[ARTICLE] Combined treatment of botulinumtoxin and robot-assisted rehabilitation therapy on poststroke, upper limb spasticity: A case report – Full Text


Rationale: Spasticity is a major complication after stroke, and botulinumtoxin A (BoNT-A) injection is commonly used to manage focal spasticity. However, it is uncertain whether BoNT-A can improve voluntary motor control or activities of daily living function of paretic upper limbs. This study investigated whether BoNT-A injection combined with robot-assisted upper limb therapy improves voluntary motor control or functions of upper limbs after stroke.

Patient concerns: Two subacute stroke patients were transferred to the Department of Rehabilitation.

Diagnoses: Patients demonstrated spasticity in the upper extremity on the affected side.

Interventions: BoNT-A was injected into the paretic muscles of the shoulder, arm, and forearm of the 2 patients at the subacute stage. Conventional rehabilitation therapy and robot-assisted upper limb training were performed during the rehabilitation period.

Outcomes: Manual dexterity, grip strength, muscle tone, and activities of daily living function were improved after multidisciplinary rehabilitation treatment.

Lessons: BoNT-A injection in combination with multidisciplinary rehabilitation treatment, including robot-assisted arm training, should be recommended for subacute spastic stroke patients to enhance appropriate motor recovery.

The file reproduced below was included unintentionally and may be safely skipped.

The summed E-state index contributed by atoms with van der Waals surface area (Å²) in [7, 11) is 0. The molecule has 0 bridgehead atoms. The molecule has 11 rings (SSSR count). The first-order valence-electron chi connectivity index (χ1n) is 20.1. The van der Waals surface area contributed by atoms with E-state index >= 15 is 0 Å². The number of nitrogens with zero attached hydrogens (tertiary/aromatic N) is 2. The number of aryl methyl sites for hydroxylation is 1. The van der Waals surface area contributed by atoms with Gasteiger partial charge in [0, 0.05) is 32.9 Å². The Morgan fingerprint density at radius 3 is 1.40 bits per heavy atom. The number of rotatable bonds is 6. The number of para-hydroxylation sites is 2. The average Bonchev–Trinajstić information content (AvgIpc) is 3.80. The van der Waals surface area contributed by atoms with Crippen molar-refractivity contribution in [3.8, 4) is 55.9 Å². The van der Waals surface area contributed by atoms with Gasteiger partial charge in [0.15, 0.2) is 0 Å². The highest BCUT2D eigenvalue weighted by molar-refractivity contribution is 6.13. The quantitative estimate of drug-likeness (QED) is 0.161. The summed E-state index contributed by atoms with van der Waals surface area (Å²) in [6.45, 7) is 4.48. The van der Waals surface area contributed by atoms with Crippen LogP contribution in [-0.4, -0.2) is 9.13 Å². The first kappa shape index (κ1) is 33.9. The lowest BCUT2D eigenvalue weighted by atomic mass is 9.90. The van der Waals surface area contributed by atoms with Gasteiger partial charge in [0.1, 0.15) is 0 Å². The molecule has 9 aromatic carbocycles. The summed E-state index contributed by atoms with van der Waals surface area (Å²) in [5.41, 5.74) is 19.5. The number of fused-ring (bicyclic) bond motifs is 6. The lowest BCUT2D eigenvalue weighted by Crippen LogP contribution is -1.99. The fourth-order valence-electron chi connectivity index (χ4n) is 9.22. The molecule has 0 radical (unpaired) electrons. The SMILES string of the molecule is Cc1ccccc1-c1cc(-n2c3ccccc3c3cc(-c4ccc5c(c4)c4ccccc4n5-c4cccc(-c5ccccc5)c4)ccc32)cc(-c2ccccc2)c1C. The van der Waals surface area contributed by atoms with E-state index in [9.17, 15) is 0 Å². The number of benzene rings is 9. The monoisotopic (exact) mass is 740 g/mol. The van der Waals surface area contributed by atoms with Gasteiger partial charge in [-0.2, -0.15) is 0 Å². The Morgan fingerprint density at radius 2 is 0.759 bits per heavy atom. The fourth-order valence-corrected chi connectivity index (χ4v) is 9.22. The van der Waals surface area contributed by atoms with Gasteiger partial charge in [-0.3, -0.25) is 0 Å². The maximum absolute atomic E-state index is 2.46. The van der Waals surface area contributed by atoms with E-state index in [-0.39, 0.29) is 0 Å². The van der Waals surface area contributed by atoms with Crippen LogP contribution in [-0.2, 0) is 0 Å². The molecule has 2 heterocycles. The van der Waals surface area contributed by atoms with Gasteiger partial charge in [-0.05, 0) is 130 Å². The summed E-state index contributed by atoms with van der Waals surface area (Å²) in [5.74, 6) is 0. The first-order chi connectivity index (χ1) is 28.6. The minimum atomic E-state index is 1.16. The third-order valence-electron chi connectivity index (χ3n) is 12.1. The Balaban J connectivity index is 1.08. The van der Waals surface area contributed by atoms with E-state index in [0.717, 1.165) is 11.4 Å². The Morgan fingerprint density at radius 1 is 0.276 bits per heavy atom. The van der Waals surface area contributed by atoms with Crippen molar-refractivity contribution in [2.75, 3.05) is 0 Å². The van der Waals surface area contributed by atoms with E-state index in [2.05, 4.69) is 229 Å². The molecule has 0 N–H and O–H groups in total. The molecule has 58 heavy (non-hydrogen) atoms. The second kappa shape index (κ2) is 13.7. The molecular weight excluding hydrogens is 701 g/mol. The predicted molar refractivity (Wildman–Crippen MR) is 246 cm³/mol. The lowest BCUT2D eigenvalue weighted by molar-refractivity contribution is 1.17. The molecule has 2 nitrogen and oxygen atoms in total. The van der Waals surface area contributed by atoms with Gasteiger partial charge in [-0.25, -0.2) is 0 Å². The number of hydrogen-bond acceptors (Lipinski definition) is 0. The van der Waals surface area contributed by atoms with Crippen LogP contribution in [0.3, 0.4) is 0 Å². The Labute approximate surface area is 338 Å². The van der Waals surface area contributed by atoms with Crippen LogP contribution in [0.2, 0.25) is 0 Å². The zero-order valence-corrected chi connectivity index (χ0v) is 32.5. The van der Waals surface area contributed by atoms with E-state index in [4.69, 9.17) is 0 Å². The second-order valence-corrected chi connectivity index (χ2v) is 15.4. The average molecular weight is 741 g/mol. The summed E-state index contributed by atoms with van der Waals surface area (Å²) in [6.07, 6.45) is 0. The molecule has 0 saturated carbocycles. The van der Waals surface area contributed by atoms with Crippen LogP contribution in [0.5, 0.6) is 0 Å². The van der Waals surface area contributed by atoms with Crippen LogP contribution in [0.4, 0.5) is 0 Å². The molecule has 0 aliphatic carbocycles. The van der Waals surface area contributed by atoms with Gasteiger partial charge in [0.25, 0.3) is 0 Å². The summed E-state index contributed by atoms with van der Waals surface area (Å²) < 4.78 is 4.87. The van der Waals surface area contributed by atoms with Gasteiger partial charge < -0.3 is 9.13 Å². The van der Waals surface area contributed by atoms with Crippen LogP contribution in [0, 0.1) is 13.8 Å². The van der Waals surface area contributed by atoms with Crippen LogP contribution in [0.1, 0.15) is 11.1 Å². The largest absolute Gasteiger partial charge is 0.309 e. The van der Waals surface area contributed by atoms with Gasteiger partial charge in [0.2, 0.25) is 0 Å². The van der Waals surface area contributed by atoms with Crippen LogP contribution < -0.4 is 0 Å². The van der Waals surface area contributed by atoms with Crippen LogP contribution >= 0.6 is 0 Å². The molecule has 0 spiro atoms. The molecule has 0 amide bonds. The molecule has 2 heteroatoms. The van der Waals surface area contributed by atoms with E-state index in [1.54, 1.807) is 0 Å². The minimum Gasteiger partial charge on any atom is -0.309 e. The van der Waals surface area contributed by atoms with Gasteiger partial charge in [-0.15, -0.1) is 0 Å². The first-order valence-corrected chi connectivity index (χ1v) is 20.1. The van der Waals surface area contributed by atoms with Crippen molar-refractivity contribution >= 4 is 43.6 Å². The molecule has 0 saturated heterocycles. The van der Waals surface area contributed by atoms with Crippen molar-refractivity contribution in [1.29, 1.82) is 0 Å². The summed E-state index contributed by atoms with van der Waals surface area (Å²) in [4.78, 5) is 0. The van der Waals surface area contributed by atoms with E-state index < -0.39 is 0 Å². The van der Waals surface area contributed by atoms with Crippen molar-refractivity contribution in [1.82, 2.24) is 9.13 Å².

1 Introduction

Upper limb spasticity is a common complication following stroke, occurring in 20% to 40% of stroke survivors.[1] As upper limb spasticity, joint contractures, and pain limit the voluntary motor control of the arm and hand, the functions of which are essential for the activity of daily living (ADL), ADL dependencies, including hygiene, dressing, and positioning, can be exacerbated.[2]

Injection of botulinumtoxin A (BoNT-A), which is commonly used in the management of focal spasticity in the chronic phase of stroke, reduces muscle tone and passive range of motion. However, it is unclear whether BoNT-A can improve voluntary motor control or ADL functions of upper limbs.[3]

Recently, task-specific high-intensity training with a multidisciplinary team approach has become an important concept in stroke rehabilitation therapy, and robot-assisted arm training (RAT) has been shown to allow well tolerated and intensive task-specific repetitive training of the paretic arm.[4] However, multidisciplinary rehabilitation therapies using RAT in combination with BoNT-A injection have rarely been applied to subacute poststroke spasticity. Thus, we report on 2 cases showing the beneficial effects of RAT in combination with BoNT-A injection on upper limb spasticity in the subacute phase of stroke. […]

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